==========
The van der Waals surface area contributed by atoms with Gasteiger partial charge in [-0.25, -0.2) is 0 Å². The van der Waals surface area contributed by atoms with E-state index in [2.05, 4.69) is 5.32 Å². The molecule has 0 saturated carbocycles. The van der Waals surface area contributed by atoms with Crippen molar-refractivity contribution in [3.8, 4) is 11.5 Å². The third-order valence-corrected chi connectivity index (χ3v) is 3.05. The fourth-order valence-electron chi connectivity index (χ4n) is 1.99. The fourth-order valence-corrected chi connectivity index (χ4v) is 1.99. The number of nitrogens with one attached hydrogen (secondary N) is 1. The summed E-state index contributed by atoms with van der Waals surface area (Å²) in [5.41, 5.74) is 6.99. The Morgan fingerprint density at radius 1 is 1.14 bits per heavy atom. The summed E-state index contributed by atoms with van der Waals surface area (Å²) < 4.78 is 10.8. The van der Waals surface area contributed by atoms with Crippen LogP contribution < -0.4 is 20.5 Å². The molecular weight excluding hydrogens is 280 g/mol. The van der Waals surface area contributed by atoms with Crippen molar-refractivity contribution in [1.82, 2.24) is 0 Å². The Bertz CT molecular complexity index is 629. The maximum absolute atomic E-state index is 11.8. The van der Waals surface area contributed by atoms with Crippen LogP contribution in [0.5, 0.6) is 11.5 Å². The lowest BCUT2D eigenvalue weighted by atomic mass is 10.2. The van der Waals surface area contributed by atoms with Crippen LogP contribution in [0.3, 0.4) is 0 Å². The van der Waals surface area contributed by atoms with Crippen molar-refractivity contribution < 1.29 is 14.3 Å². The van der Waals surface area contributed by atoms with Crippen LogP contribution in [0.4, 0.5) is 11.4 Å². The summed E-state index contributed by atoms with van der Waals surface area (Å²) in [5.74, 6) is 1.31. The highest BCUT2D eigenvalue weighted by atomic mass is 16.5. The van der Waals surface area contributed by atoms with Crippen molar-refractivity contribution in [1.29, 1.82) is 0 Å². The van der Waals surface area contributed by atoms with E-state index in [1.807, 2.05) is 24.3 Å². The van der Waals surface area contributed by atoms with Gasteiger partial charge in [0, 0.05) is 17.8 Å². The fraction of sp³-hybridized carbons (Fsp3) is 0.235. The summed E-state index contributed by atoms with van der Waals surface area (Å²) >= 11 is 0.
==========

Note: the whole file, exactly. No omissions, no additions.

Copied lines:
The van der Waals surface area contributed by atoms with Gasteiger partial charge in [-0.25, -0.2) is 0 Å². The van der Waals surface area contributed by atoms with E-state index in [2.05, 4.69) is 5.32 Å². The molecule has 0 saturated carbocycles. The van der Waals surface area contributed by atoms with Crippen molar-refractivity contribution in [3.8, 4) is 11.5 Å². The third-order valence-corrected chi connectivity index (χ3v) is 3.05. The fourth-order valence-electron chi connectivity index (χ4n) is 1.99. The fourth-order valence-corrected chi connectivity index (χ4v) is 1.99. The number of nitrogens with one attached hydrogen (secondary N) is 1. The summed E-state index contributed by atoms with van der Waals surface area (Å²) in [5.41, 5.74) is 6.99. The Morgan fingerprint density at radius 1 is 1.14 bits per heavy atom. The summed E-state index contributed by atoms with van der Waals surface area (Å²) < 4.78 is 10.8. The van der Waals surface area contributed by atoms with Crippen LogP contribution < -0.4 is 20.5 Å². The molecular weight excluding hydrogens is 280 g/mol. The van der Waals surface area contributed by atoms with Crippen molar-refractivity contribution in [1.82, 2.24) is 0 Å². The Bertz CT molecular complexity index is 629. The maximum absolute atomic E-state index is 11.8. The van der Waals surface area contributed by atoms with Crippen LogP contribution in [0.5, 0.6) is 11.5 Å². The lowest BCUT2D eigenvalue weighted by atomic mass is 10.2. The van der Waals surface area contributed by atoms with Crippen LogP contribution in [0.3, 0.4) is 0 Å². The van der Waals surface area contributed by atoms with Crippen molar-refractivity contribution < 1.29 is 14.3 Å². The van der Waals surface area contributed by atoms with Crippen LogP contribution in [0.4, 0.5) is 11.4 Å². The summed E-state index contributed by atoms with van der Waals surface area (Å²) in [5.74, 6) is 1.31. The highest BCUT2D eigenvalue weighted by atomic mass is 16.5. The van der Waals surface area contributed by atoms with Crippen molar-refractivity contribution in [1.29, 1.82) is 0 Å². The van der Waals surface area contributed by atoms with E-state index in [1.807, 2.05) is 24.3 Å². The van der Waals surface area contributed by atoms with Gasteiger partial charge in [0, 0.05) is 17.8 Å². The fraction of sp³-hybridized carbons (Fsp3) is 0.235. The summed E-state index contributed by atoms with van der Waals surface area (Å²) >= 11 is 0.